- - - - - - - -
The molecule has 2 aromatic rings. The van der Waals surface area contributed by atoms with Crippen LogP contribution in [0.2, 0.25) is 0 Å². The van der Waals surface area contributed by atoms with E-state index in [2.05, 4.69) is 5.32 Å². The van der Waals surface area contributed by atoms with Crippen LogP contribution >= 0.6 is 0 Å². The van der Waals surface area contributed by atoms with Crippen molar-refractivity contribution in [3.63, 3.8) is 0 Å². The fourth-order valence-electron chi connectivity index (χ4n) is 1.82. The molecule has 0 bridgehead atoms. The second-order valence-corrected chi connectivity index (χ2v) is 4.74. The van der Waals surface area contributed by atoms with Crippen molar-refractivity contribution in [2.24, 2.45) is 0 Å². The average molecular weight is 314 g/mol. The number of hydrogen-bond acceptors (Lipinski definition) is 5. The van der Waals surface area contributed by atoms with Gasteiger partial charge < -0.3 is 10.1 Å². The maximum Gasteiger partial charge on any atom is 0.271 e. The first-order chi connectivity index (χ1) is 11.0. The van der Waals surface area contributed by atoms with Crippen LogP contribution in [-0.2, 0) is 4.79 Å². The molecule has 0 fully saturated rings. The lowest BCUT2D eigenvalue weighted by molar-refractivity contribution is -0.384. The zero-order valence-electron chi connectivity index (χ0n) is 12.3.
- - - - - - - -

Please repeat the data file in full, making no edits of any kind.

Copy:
The molecule has 2 aromatic rings. The van der Waals surface area contributed by atoms with Crippen LogP contribution in [0.2, 0.25) is 0 Å². The van der Waals surface area contributed by atoms with E-state index in [2.05, 4.69) is 5.32 Å². The van der Waals surface area contributed by atoms with Crippen LogP contribution >= 0.6 is 0 Å². The van der Waals surface area contributed by atoms with Crippen molar-refractivity contribution in [3.63, 3.8) is 0 Å². The fourth-order valence-electron chi connectivity index (χ4n) is 1.82. The molecule has 0 bridgehead atoms. The second-order valence-corrected chi connectivity index (χ2v) is 4.74. The van der Waals surface area contributed by atoms with Crippen molar-refractivity contribution in [2.24, 2.45) is 0 Å². The average molecular weight is 314 g/mol. The number of hydrogen-bond acceptors (Lipinski definition) is 5. The van der Waals surface area contributed by atoms with Gasteiger partial charge < -0.3 is 10.1 Å². The maximum Gasteiger partial charge on any atom is 0.271 e. The first-order chi connectivity index (χ1) is 11.0. The van der Waals surface area contributed by atoms with Crippen LogP contribution in [-0.2, 0) is 4.79 Å². The molecule has 0 fully saturated rings. The lowest BCUT2D eigenvalue weighted by molar-refractivity contribution is -0.384. The zero-order valence-electron chi connectivity index (χ0n) is 12.3.